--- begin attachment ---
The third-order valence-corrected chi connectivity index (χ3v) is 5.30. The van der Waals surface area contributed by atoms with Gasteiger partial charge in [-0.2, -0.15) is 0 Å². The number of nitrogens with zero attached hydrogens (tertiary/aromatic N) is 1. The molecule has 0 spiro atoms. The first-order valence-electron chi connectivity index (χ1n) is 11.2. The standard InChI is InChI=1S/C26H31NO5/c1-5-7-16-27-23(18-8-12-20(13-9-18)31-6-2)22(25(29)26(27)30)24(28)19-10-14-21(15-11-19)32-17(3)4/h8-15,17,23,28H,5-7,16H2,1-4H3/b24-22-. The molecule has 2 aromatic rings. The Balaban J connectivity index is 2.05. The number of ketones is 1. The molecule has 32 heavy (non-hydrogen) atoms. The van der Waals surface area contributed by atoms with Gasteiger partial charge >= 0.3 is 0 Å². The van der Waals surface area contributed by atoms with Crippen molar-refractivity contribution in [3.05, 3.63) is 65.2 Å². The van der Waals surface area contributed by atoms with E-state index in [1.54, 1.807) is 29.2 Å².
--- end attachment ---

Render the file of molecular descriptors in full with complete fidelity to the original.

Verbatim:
The third-order valence-corrected chi connectivity index (χ3v) is 5.30. The van der Waals surface area contributed by atoms with Gasteiger partial charge in [-0.2, -0.15) is 0 Å². The number of nitrogens with zero attached hydrogens (tertiary/aromatic N) is 1. The molecule has 0 spiro atoms. The first-order valence-electron chi connectivity index (χ1n) is 11.2. The standard InChI is InChI=1S/C26H31NO5/c1-5-7-16-27-23(18-8-12-20(13-9-18)31-6-2)22(25(29)26(27)30)24(28)19-10-14-21(15-11-19)32-17(3)4/h8-15,17,23,28H,5-7,16H2,1-4H3/b24-22-. The molecule has 2 aromatic rings. The Balaban J connectivity index is 2.05. The number of ketones is 1. The molecule has 32 heavy (non-hydrogen) atoms. The van der Waals surface area contributed by atoms with Gasteiger partial charge >= 0.3 is 0 Å². The van der Waals surface area contributed by atoms with Crippen molar-refractivity contribution in [3.05, 3.63) is 65.2 Å². The van der Waals surface area contributed by atoms with E-state index in [1.54, 1.807) is 29.2 Å².